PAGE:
A scam that looks like legit news sites

Got a coded url in an SMS. I knew it was SPAM but what does one do during lockdown except check it out on a fully armoured PC :slight_smile:

The page looks pretty credible, as

The URL can be discerned from abc voyage / aussie-ato-stunned-by-excessive-payouts

Looks like an ABC news report doesn’t it, but wait there is more, and more, and more. Every menu link goes to a bitcoin scam. Dodgy as. Duly reported…


Perhaps now that I have almost succeeded in getting them kicked off the internet by reporting each to their disgusting ads to Google, they have come up with a Plan B.

This new “ABC Voyage website” is certainly on the ball as they have found that this fantastic opportunity is happening all over the world.

What an unbelievable co-incidence that both the British Police and the Malaysian Police have exactly the same story to tell.as the Qld Police.


Just clicked on an obvious advert about retiring to NZ (no commentary requested). The bitcoin scam with a CNN look and feel… it must be the season.


Today I saw this “Crazy Offer For Car Owners In Brisbane” on MSN News.

Clicking on it lead to this version of the disgusting Bitcoin SCam.

These grubs are obviously trying much harder to disguise their ads which hopefully is resulting in them getting much less traffic.

Unfortunately with this one, there was no way to close it and report it to Google or whoever.


And in today’s episode of the disgusting Bitcoin Scam, I came across this version.

I then entered the first part of the URL in the browser which led to this.

I was wondering how these low-life scumbags were able to keep getting new URL’s so quickly and throwing money away for a day or so before they were shut down by Google, but it appears they are simply hacking legitimate websites.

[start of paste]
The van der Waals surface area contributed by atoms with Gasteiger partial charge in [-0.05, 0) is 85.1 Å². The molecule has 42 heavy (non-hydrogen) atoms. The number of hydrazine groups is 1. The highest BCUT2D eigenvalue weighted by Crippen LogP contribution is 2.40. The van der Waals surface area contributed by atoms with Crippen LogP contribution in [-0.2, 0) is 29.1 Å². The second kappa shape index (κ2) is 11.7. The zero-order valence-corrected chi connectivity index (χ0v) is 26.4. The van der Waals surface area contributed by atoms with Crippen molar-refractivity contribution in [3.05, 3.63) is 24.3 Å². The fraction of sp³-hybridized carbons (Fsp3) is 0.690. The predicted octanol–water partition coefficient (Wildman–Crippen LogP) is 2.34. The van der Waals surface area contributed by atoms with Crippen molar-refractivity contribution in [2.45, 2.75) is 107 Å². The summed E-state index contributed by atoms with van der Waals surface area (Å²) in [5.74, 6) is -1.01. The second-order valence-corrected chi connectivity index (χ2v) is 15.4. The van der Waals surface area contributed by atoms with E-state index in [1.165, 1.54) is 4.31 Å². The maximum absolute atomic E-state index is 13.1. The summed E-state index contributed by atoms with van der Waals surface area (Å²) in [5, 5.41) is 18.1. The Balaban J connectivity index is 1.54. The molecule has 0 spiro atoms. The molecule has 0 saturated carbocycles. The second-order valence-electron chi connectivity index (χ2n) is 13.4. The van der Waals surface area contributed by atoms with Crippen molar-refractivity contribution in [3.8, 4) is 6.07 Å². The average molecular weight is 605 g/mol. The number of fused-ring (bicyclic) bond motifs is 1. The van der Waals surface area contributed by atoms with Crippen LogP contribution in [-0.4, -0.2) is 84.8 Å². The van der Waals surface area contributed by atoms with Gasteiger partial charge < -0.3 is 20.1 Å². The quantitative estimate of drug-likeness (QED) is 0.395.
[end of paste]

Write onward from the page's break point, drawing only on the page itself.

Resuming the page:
The website, https://handmadebracelets.co/, is still operating normally but the parasites pirated version now displays “www.currentlate.com” with a message that it cannot be reached.



That’s right…and some businesses (employees) provide the backdoor access to their websites through scammer emails. We get several daily from scammers with free website support etc. Support = hyjacking one’s url for spamming/scamming.


An extract from a report by marketindex.com.au included as a throwaway observation. It causes one to wonder if bitcoins are a scam, those selling bitcoin investments are a scam, or bitcoin speculation might be the key to fortune (or bankruptcy).

While those buying and holding from 2010 have a motza a good delta to focus on is the beginning of 2018 to YTD 2020. It reflects timing is everything. And those beta blockers.



I got two of those texts and was stupid enough to click on the first one! Should I be worried?

Welcome to the community @Miila

I don’t think so unless you went further than the first click to the fake pages. Reason is that none of my ‘defences’ flagged anything coming from the fake pages as I investigated (via using a PC), but if one filled out the form one might get lots of ongoing sales pitches and had one’s email shared around to other similarly minded scammers/companies.

If you clicked through on a phone watch for any new apps you never noticed before, or apps newly asking for permissions.

It would provide you some peace of mind to download the free Malwarebytes app and run a manual scan on your phone, just in case. Get it from the google play or apple store. You do not need to pay anything to run it manually from time to time.


thank you!


I also received one of these SMS’s, with my first name in the text. What got me worried when I expanded the coded URL, using a deciphering website tool, was that not only did the sender have my first name and mobile number but also my surname imbedded in the expanded URL. The senders number WAS a registered Telstra number.
Would love to know who had these details…